There's nothing absurd or surreal about two-time Delray Beach Garlic Festival champion chef Bruce Feingold's cuisine, however?it's simply creative, eclectic, and accessible. There is, for instance, a sandwich spilling over with seven different kinds of cheese?ranked as the second best grilled cheese in the area by the New Times (which has also given Dada high marks for its late-night eats and its bartenders). There are also more grown-up options, including lots of fresh fish. But for dessert, it's hard to resist the pure decadence of the Bunny, a sticky brownie with ice cream and bacon caramel.
75 Main in Delray Beach opened in April as the southern outpost of 75 Main, a three-year-old hotspot in Southhampton, New York that attracts celebs such as Jodie Foster and Pierce Brosnan, according to Boca magazine. Like its parent venue, the Delray Beach version blends a restaurant serving European-influenced seafood with a nightclub-like atmosphere after dark. The restaurant's 31-year-old founder, Zach Erdem, has sprinkled the modern space with abstract art pieces whose richly colored paints evoke the bold sauces blended by chef Walter Hinds.
Sliding into a cushy white booth, diners can nosh on appetizers such as sautéed mussels, pan-fried crabcakes, and truffle-accented mushroom risotto. Mahi mahi, swordfish, and shrimp sauté in garlic wine sauce as salads toss with fresh fixings of crumbled blue cheese and shaved parmesan. After finishing off the last Little Neck clam, guests can retreat to the outdoor patio and enjoy a sunrise cosmo in a cushioned lounge chair, or impress a date by ordering a signature midnight cocktail at exactly 11:59.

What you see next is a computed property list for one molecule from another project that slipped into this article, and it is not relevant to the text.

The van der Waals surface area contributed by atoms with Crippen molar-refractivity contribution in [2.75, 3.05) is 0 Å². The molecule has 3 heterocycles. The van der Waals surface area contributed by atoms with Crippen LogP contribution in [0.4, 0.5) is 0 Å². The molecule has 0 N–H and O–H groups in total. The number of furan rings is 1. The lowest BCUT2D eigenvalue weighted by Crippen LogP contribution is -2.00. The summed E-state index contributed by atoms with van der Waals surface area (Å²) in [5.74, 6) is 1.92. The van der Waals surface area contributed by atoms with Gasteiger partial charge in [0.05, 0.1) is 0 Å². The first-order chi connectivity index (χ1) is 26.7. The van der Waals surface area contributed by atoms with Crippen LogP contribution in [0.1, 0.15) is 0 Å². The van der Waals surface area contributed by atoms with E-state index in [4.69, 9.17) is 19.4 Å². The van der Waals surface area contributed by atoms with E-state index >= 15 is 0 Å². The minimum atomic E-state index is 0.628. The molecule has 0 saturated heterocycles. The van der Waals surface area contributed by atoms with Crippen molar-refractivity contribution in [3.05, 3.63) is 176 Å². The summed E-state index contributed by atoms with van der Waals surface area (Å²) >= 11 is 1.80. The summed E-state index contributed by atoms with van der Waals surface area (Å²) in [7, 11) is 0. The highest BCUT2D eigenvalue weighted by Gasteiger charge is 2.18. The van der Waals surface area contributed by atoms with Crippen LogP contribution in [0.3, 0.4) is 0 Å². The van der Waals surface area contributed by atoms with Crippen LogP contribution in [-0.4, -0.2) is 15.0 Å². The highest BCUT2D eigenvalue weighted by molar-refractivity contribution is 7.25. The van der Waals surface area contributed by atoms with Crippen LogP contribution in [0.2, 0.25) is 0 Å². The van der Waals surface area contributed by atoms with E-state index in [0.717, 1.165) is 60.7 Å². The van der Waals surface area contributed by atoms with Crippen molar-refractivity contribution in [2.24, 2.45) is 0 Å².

A blue awning and fragrant wall of tropical flowers transform Taso’s Greek Taverna’s patio into a private enclave, illuminated by a string of twinkling lights. Inside, the ambiance is no less welcoming: sunlight streams through windows and illuminates pale-yellow walls and paintings of Mediterranean vistas. At the restaurant’s sister location, Taso’s Greek Taverna 2, the atmosphere is just as charming, with glistening wooden tables and a serpentine ceiling outlined with fluorescent light.
The ambiance is the first sign of Chef Taso Katechis’s commitment to celebrating Mediterranean culture. In the kitchen, chefs roast lamb and beef, stuff fresh fish and flaky filo dough with spinach and feta, and garnish their edible masterpieces with traditional accoutrements of Greek potatoes and warm, homemade pita. Additionally, they serve up a kid’s menu of Greek specialties to help create an experience that’s pleasing to both children and parents, much like a sock-puppet rendition of Law and Order.
Jimmy and Joe Castello, the father-son proprietors of Mamma’s Pizza Co., trace their culinary origins to 1969, when their family bought a small bakery. They commemorate this milestone by proudly displaying a black-and-white photo of their family posing in front of the shop’s quaint, striped awning. Today, they continue their journey by slinging traditional and sicilian pizzas that host toppings ranging from pepperoni and sausage to fresh basil and mozzarella. In addition to Italian-American favorites such as toasty subs and calzones and pasta dinners, they also whip up chicken wings slathered in mild, hot, or barbecue sauce.
Inside their cozy dining room, pale-yellow walls festooned with rolling pins and potted plants on the counter help maintain a cheerful atmosphere. The Castello family picture still stands watch over a few wooden tables, making sure that diners practice proper table manners and pizza-origami technique.